Stay-at-home restrictions will be relaxed in Queensland starting this weekend, meaning you can once again picnic in the park, hit the beach and take a scenic drive to destinations within 50 kilometres of your house.

It also means that – social-distancing rules aside – you can range widely in Brisbane on a bicycle without attracting attention from the local constabulary. And Brisbane, thankfully, has an extensive network of bikeways that can quickly transport you throughout the city and its undulating suburbs.

Whether you’re wrangling the kids or need something to do with your housemates (or if you need a break from your housemates), here are seven bike rides in Brisbane that’ll get you outside and exploring the city.

Kangaroo Point to Orleigh Park
Setting off from under the Story Bridge in Captain Burke Park, you’ll have brilliant views of the city’s financial district as you ride south along the boardwalk, past the Riverlife Adventure Centre and underneath the Kangaroo Point Cliffs.

Keep cruising and you’ll hit the busier boulevards of South Bank before heading past QPAC and GOMA for the final stretch of the ride along Riverside Drive. If you’re exploring on a Saturday, the path will take you straight through the heart of the iconic Davies Park Market. It’s a great place to grab some breakfast or lunch, but there’s also Grown and Doc Brown on the nearby intersection of Buchanan and Anthony streets if you’re in the mood for coffee and cafe eats.

Either way, throw your booty in the front basket and continue along the river to finish in Orleigh Park. This beautiful greenway on the corner of the river has plenty of shady trees and picnic areas with terrific views across the water towards Toowong and St Lucia.

There are City Cycle stations at either end of this ride, making it widely accessible.

Howard Smith Wharves to Portside Wharf
This kicks off on the opposite side of the river from Captain Burke Park and takes you through Howard Smith Wharves, along the New Farm Riverwalk, through Merthyr Park and on to New Farm Park.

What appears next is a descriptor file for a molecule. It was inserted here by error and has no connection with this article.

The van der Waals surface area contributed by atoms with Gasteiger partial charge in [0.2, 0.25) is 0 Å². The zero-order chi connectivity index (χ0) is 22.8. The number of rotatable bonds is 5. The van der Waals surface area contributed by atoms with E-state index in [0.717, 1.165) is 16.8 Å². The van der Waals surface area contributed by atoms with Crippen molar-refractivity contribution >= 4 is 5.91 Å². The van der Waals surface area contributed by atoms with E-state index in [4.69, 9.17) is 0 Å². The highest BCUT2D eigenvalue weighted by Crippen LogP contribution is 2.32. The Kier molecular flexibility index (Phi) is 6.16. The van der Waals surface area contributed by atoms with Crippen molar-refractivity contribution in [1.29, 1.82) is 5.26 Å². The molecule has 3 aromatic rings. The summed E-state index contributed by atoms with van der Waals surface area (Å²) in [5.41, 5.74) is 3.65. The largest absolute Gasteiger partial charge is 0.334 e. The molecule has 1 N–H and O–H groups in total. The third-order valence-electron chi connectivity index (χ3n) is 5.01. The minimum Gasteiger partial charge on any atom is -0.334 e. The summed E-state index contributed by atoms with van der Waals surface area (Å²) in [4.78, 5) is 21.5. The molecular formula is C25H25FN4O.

Once past the Brisbane Powerhouse, you’ll follow the river as it curves north towards Teneriffe and Newstead. There are a number of cafes along this part of route, including Kin + Co and Yolk, but try to hold your hunger until you get to Mica, which is selling pastries, bread and coffee from a winsome spot overlooking Breakfast Creek.

You’ve already ridden a few hundred metres beyond the final City Cycle station, but if there’s plenty of gas in the tank, keep cruising along the newer Lores Bonney Riverwalk cycle path to Portside Wharf, where there’s a clutch of eateries open for takeaway food and drinks.

North Brisbane Bikeway
This ride is more of a commuter route than a scenic bypath, but it’s a great way to get to grips with just how extensive Brisbane’s bikeway system really is.

Start with a pedal past the Roma Street Parklands before turning onto the North Brisbane Bikeway. The route climbs up the hill, crosses under College Road and will have you picking up steam as you zip through Victoria Park.

From there you’ll wend your way past the Royal Brisbane and Women’s Hospital, snake underneath the ICB Bowen Hills spaghetti junction and cruise on into Windsor, Albion and Lutwyche. Here, you can either turn back for the city or really go for it and pick your way through the bucolic Kalinga backstreets to join up with the bikeway’s northern section, which navigates a series of paths and suburban street as far as Westfield Chermside.